The Ninth Circuit Court of Appeals dismisses the National Organization for Marriage’s ("NOM") appeal for intervention in Geiger vs. Kitzhaber and Rummell vs. Kitzhaber
August 27, 2014 - On May 19, Judge Michael McShane struck down Oregon’s laws excluding same-sex couples from marriage. NOM had sought to intervene in that case, which Judge McShane denied. NOM then tried to appeal that decision to the Ninth Circuit Court of Appeals. Today’s decision dismissing NOM’s appeal confirms that NOM has no standing to participate in the case.
“In the past year there have been more than 30 court rulings overturning state bans on marriage between same-sex couples,” said David Fidanque, Executive Director of the ACLU of Oregon. “The legal consensus is clear that these bans are unconstitutional. Marriage is a fundamental freedom, and freedom means freedom for everyone.”
Court Orders Government to Give Plaintiffs in ACLU Lawsuit a Chance to Clear Their Names
June 24, 2014 – In a landmark ruling, a federal judge struck down as unconstitutional the government’s procedures for people on the No Fly List to challenge their inclusion. The decision came in an American Civil Liberties Union lawsuit brought on behalf of 13 Americans who found themselves on the list without any notice, reasons, or meaningful way to get off it.
The judge ordered the government to create a new process that remedies these shortcomings, calling the current process “wholly ineffective” and a violation of the Fifth Amendment's guarantee of due process. The ruling also granted a key request in the lawsuit, ordering the government to tell the ACLU’s clients why they are on the No Fly List and give them the opportunity to challenge their inclusion on the list before the judge.
February 11, 2014 - Portland - For the first time, a federal judge has ruled that patients have a reasonable expectation of privacy in their drug prescription records, and that law enforcement must obtain a warrant in order to search such information. The American Civil Liberties Union and the ACLU of Oregon represented a group of Oregon patients and a physician in the lawsuit against the Drug Enforcement Administration.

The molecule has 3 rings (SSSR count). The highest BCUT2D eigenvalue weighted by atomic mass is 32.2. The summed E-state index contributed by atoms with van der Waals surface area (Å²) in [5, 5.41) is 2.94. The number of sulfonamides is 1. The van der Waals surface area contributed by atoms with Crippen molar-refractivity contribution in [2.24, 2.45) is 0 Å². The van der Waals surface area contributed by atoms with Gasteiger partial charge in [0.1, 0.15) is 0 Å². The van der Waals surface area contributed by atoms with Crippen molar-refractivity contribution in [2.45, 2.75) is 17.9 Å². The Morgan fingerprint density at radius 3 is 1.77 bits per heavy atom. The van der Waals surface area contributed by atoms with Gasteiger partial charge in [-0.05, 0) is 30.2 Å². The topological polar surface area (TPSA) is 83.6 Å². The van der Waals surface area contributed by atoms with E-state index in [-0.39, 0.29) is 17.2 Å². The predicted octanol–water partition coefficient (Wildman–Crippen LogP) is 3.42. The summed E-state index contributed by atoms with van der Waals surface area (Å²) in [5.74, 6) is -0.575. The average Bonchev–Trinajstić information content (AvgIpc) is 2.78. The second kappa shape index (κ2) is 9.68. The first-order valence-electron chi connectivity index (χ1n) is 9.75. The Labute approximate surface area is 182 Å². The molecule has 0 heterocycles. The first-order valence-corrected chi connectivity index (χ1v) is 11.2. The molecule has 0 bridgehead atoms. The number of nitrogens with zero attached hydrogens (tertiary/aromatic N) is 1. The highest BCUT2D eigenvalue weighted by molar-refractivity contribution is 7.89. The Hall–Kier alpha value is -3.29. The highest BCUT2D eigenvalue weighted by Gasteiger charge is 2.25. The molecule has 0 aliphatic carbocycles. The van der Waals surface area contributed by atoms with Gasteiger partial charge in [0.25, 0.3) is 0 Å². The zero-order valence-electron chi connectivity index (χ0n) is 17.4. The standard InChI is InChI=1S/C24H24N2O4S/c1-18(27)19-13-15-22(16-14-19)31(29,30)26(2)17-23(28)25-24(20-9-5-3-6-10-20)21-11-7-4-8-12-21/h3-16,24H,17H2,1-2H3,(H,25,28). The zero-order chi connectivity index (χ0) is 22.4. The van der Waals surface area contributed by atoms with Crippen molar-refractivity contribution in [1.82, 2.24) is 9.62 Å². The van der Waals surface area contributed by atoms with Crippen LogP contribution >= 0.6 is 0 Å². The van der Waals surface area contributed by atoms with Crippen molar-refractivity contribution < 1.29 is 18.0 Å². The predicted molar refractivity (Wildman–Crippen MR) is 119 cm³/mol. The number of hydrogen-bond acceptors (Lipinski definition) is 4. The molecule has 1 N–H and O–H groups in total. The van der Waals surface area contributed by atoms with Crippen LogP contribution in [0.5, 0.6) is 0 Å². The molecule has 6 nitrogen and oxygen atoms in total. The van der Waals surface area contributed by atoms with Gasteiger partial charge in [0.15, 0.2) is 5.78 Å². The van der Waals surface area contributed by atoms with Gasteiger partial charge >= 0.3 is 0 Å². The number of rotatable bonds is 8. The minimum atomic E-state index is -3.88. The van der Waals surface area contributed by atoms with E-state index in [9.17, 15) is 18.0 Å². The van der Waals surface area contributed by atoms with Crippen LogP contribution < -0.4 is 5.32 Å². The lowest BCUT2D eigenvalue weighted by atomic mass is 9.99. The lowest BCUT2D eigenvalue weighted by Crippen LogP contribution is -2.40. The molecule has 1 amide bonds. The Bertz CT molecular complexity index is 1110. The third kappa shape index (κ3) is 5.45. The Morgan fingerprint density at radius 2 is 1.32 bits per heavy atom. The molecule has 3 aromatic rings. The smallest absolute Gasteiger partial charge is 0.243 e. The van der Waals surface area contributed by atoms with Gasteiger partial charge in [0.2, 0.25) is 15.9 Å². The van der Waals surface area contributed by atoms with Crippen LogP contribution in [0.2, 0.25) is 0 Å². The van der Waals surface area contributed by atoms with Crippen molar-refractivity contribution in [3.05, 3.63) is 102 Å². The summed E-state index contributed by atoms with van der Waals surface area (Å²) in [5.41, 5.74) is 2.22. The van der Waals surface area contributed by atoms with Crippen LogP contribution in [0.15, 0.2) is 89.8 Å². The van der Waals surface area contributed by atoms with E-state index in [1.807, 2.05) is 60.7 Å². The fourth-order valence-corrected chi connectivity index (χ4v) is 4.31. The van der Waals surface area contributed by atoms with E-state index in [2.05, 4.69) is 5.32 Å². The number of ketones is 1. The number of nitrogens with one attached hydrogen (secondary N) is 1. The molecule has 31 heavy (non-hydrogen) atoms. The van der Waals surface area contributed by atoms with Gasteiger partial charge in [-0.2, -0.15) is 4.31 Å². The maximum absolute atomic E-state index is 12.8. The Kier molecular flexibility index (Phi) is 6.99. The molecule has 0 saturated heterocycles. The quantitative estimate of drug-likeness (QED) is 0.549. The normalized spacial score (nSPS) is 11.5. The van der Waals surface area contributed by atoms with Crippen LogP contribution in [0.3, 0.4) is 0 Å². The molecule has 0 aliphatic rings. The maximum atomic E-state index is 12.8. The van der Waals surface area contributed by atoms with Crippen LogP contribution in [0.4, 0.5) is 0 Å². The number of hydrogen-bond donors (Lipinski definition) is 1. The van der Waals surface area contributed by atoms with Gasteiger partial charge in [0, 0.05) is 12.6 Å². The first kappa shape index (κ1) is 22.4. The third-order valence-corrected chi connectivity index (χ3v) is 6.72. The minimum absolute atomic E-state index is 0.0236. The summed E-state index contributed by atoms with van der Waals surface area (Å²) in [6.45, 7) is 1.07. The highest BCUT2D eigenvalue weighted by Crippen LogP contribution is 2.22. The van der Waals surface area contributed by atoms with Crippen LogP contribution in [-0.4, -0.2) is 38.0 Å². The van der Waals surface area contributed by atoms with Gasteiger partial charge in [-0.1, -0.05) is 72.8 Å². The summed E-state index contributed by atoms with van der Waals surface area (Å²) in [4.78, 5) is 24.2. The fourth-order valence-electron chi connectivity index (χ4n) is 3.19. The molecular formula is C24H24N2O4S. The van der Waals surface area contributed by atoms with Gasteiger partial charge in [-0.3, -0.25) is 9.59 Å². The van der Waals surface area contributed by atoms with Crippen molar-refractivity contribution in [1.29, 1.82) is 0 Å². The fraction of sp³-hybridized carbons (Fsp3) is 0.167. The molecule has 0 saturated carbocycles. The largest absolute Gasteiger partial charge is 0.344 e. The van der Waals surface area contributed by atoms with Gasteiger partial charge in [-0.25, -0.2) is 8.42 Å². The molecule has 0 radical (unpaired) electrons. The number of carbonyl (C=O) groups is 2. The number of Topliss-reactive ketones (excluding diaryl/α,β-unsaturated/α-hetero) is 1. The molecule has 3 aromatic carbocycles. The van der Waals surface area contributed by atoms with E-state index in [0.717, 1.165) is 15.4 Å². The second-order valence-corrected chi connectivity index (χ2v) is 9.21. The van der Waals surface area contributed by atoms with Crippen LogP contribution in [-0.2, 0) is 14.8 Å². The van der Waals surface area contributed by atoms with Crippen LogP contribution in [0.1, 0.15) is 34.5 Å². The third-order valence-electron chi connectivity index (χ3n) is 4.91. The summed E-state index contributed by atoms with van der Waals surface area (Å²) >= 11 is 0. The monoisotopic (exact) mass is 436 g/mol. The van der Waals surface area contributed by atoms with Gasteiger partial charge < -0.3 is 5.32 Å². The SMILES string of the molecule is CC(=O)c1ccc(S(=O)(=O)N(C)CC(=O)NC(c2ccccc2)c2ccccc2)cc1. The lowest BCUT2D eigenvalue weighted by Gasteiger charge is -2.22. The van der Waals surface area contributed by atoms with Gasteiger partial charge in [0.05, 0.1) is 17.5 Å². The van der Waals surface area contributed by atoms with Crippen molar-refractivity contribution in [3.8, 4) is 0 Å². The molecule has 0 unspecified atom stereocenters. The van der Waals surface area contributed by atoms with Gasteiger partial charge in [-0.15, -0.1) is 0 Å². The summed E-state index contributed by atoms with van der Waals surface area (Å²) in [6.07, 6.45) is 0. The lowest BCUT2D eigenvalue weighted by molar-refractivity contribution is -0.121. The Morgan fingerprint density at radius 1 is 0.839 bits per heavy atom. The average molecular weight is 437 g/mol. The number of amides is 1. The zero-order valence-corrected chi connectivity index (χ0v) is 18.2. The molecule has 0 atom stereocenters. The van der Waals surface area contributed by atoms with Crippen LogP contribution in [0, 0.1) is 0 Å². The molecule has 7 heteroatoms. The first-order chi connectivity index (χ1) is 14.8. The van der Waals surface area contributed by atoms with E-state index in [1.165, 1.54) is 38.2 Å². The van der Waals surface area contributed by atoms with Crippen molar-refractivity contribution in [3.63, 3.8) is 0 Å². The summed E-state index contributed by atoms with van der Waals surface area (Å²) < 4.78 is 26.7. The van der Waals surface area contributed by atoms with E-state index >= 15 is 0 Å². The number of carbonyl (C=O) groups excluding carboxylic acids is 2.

“This is a victory for privacy and for the constitutional rights of anyone who ever gets drug prescriptions,” said ACLU Staff Attorney Nathan Freed Wessler, who argued the case last month. “The ruling recognizes that confidential medical records are entitled to the full protection of the Fourth Amendment. The court rightly rejected the government’s extreme argument that patients give up their privacy rights by receiving medical treatment from doctors and pharmacists.”
Judge had denied Port of Portland’s request to stay decision that Port violated Oregon Constitution when it refused ad because of its content
January 1, 2014 –An anti-clearcutting ad began running at the Portland airport on New Year’s Day following a Multnomah County Circuit Court refusal to issue a stay on its earlier decision that the Port of Portland had violated the free speech rights of a coalition of conservation organizations when it refused to run the ad.
The rulings came in a lawsuit brought by the ACLU Foundation of Oregon which was handled by ACLU volunteer cooperating attorney Tom Christ. The initial Multnomah County Circuit Court ruling on December 13 held that the Port, which manages the airport, had violated the Oregon Constitution’s free expression protections when it rejected the ad because it dealt with a “political” issue.
June 17, 2014 – The ACLU of Oregon announced today that it has settled a lawsuit against the Scappoose School District on behalf of a high school student and her mother over a policy that had prohibited any communications about the school’s dance team by team members or their families.
Under the terms of the settlement, the district agreed that its social media policy had violated the free speech rights of students and their parents. In response to the ACLU’s lawsuit, the school district withdrew the policy in January and worked with the ACLU to finalize an appropriate settlement that included a written apology sent in a recent newsletter to the school community.
September 5, 2012 - The ACLU Foundation of Oregon filed a lawsuit today against the Multnomah County Sheriff’s Office for unlawfully detaining a Portland resident at the request of federal immigration officers despite a judge’s order releasing him on his state charges.